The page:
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A symbiotic aphid selfishly manipulates attending ants via dopamine in honeydew

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Title: A symbiotic aphid selfishly manipulates attending ants via dopamine in honeydew
Authors: Kudo, Tatsumi Browse this author
Aonuma, Hitoshi Browse this author
Hasegawa, Eisuke Browse this author →KAKEN DB
Issue Date: 17-Sep-2021
Publisher: Nature Portfolio
Journal Title: Scientific reports
Volume: 11
Issue: 1
Start Page: 18569
Publisher DOI: 10.1038/s41598-021-97666-w
Abstract: Symbiotic relationships are widespread in nature, but the mechanisms maintaining these relationships remain to be elucidated because symbiosis incurs a maintenance cost to each participant, which lowers its reproductive rate. In host-parasite relationships, parasites are known to manipulate the host's behavior selfishly, and there is an arms race between them. Selfish manipulations also occur in symbiosis, but the effects of selfish manipulations on symbiosis are not fully understood. Here, we show that an ant-associated aphid manipulates attending ants to receive stronger protection. Aphid honeydew regurgitated by ants contains dopamine (DA). The ants showed low aggressiveness before contact with the aphids, but it rose after contact. Administration of DA to the ants increased ant aggressiveness as the concentration increased, while an antagonist of DA inhibited this effect. The other 3 amines showed no effect on aggressiveness. A previous study showed that attending ants selfishly manipulate aphids by increasing the reproductive rate of green morph to obtain high-quality honeydew. These results suggest that mutual selfish manipulation benefits both participants and is likely to strengthen symbiosis. The selfishness of each participant may contribute to sustaining this symbiosis because their selfishness increases their long-term fitness.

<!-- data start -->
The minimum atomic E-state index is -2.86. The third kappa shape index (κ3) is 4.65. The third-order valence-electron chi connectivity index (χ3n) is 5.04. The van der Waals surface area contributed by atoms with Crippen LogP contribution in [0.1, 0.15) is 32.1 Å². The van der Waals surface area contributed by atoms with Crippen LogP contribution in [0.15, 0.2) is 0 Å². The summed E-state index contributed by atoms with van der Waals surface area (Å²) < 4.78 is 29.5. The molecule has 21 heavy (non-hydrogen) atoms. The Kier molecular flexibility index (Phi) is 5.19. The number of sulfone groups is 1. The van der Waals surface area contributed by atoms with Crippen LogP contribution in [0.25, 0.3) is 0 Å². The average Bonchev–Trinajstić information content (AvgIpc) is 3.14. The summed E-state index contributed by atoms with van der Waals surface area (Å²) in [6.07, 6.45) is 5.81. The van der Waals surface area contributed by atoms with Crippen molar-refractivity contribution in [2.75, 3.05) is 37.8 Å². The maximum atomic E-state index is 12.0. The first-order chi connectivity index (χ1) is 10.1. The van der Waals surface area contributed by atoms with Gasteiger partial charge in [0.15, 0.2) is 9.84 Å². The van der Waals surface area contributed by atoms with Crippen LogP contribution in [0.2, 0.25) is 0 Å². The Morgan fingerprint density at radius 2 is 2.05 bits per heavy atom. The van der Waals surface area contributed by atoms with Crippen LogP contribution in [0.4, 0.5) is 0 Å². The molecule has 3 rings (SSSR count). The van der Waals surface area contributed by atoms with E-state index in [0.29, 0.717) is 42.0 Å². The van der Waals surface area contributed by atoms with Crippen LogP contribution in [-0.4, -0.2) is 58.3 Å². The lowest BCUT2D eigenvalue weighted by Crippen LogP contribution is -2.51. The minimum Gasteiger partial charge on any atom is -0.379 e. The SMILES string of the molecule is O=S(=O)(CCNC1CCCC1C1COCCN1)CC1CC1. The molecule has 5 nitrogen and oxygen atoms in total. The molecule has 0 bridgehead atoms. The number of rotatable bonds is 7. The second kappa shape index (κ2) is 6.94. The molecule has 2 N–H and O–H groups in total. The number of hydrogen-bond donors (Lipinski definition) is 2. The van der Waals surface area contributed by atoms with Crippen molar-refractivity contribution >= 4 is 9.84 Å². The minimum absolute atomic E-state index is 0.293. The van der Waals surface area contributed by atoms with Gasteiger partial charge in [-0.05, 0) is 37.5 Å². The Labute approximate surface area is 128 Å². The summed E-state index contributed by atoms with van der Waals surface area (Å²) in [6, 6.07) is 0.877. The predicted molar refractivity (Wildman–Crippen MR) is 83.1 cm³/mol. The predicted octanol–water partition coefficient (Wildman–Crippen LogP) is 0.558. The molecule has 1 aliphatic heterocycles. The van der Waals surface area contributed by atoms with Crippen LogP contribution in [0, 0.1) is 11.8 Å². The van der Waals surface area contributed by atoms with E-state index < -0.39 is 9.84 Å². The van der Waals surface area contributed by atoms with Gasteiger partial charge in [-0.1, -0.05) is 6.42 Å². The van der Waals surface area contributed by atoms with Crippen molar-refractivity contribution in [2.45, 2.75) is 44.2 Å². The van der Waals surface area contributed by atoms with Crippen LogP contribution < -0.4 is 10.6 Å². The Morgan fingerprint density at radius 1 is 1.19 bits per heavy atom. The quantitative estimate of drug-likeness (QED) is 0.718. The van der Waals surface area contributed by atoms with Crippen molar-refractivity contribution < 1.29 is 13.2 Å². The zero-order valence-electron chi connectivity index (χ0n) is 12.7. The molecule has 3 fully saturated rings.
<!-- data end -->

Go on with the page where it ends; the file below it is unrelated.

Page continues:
Type: article
Appears in Collections:農学院・農学研究院 (Graduate School of Agriculture / Faculty of Agriculture) > 雑誌発表論文等 (Peer-reviewed Journal Articles, etc)

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